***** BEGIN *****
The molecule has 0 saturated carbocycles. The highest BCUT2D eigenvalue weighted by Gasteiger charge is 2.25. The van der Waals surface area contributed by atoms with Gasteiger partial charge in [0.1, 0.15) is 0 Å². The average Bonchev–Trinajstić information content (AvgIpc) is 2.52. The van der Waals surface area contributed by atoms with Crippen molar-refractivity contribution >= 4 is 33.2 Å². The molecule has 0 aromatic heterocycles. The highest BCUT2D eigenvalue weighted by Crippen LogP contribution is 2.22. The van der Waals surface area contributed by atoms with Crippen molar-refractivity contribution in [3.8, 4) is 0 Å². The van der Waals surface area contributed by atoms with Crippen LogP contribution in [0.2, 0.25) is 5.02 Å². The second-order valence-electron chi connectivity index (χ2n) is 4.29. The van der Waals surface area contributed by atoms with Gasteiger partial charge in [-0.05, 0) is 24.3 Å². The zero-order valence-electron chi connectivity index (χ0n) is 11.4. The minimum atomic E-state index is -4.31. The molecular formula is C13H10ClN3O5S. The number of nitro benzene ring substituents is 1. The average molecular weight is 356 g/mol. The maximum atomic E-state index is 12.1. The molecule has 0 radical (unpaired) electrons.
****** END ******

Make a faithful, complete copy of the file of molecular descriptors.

The molecule has 0 saturated carbocycles. The highest BCUT2D eigenvalue weighted by Gasteiger charge is 2.25. The van der Waals surface area contributed by atoms with Gasteiger partial charge in [0.1, 0.15) is 0 Å². The average Bonchev–Trinajstić information content (AvgIpc) is 2.52. The van der Waals surface area contributed by atoms with Crippen molar-refractivity contribution >= 4 is 33.2 Å². The molecule has 0 aromatic heterocycles. The highest BCUT2D eigenvalue weighted by Crippen LogP contribution is 2.22. The van der Waals surface area contributed by atoms with Crippen molar-refractivity contribution in [3.8, 4) is 0 Å². The van der Waals surface area contributed by atoms with Crippen LogP contribution in [0.2, 0.25) is 5.02 Å². The second-order valence-electron chi connectivity index (χ2n) is 4.29. The van der Waals surface area contributed by atoms with Gasteiger partial charge in [-0.05, 0) is 24.3 Å². The zero-order valence-electron chi connectivity index (χ0n) is 11.4. The minimum atomic E-state index is -4.31. The molecular formula is C13H10ClN3O5S. The number of nitro benzene ring substituents is 1. The average molecular weight is 356 g/mol. The maximum atomic E-state index is 12.1. The molecule has 0 radical (unpaired) electrons.